When selecting a leader, be careful for what you wish.

Leadership is on my mind a lot these days, probably because I’ve missed the submission deadline for a chapter I’ve been asked to write on the topic. (Whew, I got the confession over and done.)

Then there’s my role on a presidential transition team on behalf of an organization with which I’m a board member. And the webinar I co-hosted earlier this week on orienting board members to their leadership role. And the online course I’m teaching in which are enrolled 15 higher education administrative leaders in the making. And my continued pondering of a pastoral appointment that blew up on my congregation. Etc. etc. etc.

I’m bumping into leadership at every turn – or so it seems. Not that all that bumping around makes me expert on the topic. But as I read, write, teach, and watch, I’ve become certain of this one thing. When selecting a leader, be careful for what you wish. You may just get it.

Then what?

catch_a_star_pc_1224WHEN YOU WISH UPON A STAR

You say you want a leader who will shake things up. Then don’t whine when the organizational ground shifts under your feet.  If the leader is successful in living into his or her mandate, expect old things (and people) to change in the wake of a lot that’s new.

You say you want a leader who empowers followers. Then prepare to take on added responsibility and expect to be held accountable for delivering the goods. To whom much (or even a little more) is entrusted, much is required.

You say you want a leader who’s collaborative. Then no fair complaining when decision-making slows as the leader listens, explains, and considers multiple perspectives. If your definition of collaboration is “ask me and then get moving,” this one could be jolt to your ego.

You say you want a leader who can make tough decisions. Then don’t get angry when a decision doesn’t go your way. If tough decisions are needed, the leader is likely to step on some toes, yours included.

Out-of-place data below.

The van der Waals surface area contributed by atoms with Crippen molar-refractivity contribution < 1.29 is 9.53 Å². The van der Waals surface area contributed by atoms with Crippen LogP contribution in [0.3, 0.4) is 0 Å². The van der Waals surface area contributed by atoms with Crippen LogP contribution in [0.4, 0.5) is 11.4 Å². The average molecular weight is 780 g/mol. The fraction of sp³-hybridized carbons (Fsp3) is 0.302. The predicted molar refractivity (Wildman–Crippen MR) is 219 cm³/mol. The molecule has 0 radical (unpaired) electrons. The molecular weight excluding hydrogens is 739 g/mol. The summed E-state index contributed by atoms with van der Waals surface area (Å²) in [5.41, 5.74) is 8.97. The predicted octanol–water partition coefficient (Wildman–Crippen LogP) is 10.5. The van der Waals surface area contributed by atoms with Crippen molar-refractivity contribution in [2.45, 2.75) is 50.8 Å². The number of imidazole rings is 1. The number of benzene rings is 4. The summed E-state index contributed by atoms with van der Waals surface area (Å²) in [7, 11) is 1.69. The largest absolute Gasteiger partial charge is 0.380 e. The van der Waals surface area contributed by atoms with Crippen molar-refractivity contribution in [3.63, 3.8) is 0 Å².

You say you want a leader who’s a planner. Then expect that your BHAG may not make the cut. Planning oriented leaders are laser focused on the grand prize toward which they believe God is calling the organization. They don’t deviate from the course often or easily.

You say you want a servant leader. Then grab a towel. You’re going to be asked to wash some metaphoric feet.  As for special perks for special people, forget it. In a servant-leader led organization, the first are usually the last.

And if you are the star – the leader – here’s my advice to you. Don’t take as gospel what you read in the job description or heard from the search committee. Move too quickly and I guarantee you’ll wish you hadn’t.

For more on leadership, leaders, and selecting a leader, read:

New leader, you thought the board wanted what?

Tips on becoming, identifying, and/or evaluating a leader

Bagging a different kind of CEO

Comments

  1. I am in agreement! Yes, be careful what you wish for as it may change your life too. Great blog.

  2. Frequently search committees focus on the weaknesses of the incumbent or immediate past leader in shaping the priorities to be sought in the new/next leader.

    • Agreed, Bill, and why I believe the members doing the searching swing to the opposite end of the leadership pendulum, but without realizing what a jolt so extreme a change in leadership style will be to the organization.

  3. It would be great to have you come talk to us sometime. I’ll try to arrange it. Peace.

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